Gov. Terry McAuliffe proposed the largest two-year budget in Virginia’s history, under a new spending plan unveiled Thursday for 2016-2018.
With a two year reprieve from sequestration, McAuliffe (D) made the pitch for strong investment in the state’s economy, one roiled by federal spending cuts and dragged down by the third slowest growth in the nation.
The proposal marks the first time the state’s budget crossed the $100 billion mark, increasing to $109 billion.
Education serves as the centerpiece of the spending plan, with more than $1 billion proposed for Virginia’s public schools and higher education.
The governor also revealed the Commonwealth’s public school teachers will now have a fully funded retirement system, after years of substantial losses from the recession and funds borrowed from school construction.
“This historic proposal represents the largest new investment in public education in over a decade, and the largest total investment in the history of the Commonwealth,” McAuliffe told teachers ahead of Thursday’s announcement.
“I believe that if we want to have a world-class economy, we need a world-class education system, and this is where it starts.”
But while much attention focused on two percent raises for teachers and adding 2,500 new positions, McAuliffe relaunched into a battle to expand the state’s Medicaid system.
The standoff between Republicans and Democrats on the issue nearly shut down the state government in 2014, with McAuliffe now changing strategy on how he will present the issue.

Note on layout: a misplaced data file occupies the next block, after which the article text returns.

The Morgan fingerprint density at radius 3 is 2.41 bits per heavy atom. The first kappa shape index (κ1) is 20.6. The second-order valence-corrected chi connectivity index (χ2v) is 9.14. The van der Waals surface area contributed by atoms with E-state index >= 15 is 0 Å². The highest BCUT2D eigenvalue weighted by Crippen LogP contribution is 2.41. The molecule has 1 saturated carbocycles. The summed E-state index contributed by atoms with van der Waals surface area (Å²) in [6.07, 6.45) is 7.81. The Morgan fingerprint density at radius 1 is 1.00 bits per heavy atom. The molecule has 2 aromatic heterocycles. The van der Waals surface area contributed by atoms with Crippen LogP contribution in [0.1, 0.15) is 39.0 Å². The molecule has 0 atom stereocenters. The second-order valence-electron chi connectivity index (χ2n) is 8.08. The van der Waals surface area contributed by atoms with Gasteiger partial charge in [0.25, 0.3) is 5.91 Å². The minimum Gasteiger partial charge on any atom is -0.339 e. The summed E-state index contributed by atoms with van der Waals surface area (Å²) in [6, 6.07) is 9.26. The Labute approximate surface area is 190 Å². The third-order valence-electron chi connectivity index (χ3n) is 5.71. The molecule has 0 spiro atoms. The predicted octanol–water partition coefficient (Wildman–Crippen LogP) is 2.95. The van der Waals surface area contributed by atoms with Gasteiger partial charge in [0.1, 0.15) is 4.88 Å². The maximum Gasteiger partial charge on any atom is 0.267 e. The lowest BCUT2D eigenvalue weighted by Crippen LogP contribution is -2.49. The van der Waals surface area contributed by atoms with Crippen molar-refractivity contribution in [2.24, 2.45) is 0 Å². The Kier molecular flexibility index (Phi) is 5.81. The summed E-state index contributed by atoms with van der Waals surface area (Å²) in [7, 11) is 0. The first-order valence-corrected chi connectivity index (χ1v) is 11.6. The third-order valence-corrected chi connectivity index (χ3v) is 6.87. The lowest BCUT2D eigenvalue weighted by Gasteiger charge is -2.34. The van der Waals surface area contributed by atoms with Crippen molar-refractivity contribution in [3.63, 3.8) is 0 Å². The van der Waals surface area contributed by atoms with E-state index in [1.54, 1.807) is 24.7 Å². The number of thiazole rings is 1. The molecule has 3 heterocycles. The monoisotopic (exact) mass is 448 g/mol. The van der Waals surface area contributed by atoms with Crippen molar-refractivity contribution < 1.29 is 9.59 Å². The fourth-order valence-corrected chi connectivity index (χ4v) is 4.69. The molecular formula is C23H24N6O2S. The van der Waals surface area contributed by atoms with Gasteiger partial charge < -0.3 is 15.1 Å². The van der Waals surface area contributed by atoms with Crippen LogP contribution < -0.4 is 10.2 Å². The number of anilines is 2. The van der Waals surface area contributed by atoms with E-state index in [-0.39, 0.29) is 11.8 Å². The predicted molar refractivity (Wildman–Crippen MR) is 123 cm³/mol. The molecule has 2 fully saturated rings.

McAuliffe will now tie Medicaid savings to specific projects, including $8.5 million for VCU’s Massey Cancer Center and $4 million in support for Prince George’s Commonwealth Center for Advanced Manufacturing.
Republicans remain skeptical that Washington will be able to fund Medicaid expansion in the future. According to the Virginia Department of Planning and Budget, federal grants consistently comprise the highest percentage of funding aside from state tax dollars, approaching $10 billion in 2015.
"The Governor has raised expectations and over promised," said House Republican leaders in a statement Thursday.
"It is unfortunate to see Governor McAuliffe include Medicaid expansion in his budget again, which he knows the General Assembly does not support."
The McAuliffe Administration contends taxpayers will save $352 million by injecting more federal Medicaid money into the state’s economy.
The governor also reaffirmed his call to lower Virginia’s corporate tax rate from 6 percent to 5.75 percent. The state’s Department of Planning and Budget said Thursday the move would save businesses an estimated $64 million over two years.
McAuliffe’s proposed budget would extend from July 1, 2016 through June 30, 2018.
The unprecedented spending plan needs to be approved by Virginia’s General Assembly, which returns to Richmond Jan. 13, 2016. The legislature will meet for 60 days to consider the budget, as well as bills ranging from gun control to the growth of charter schools.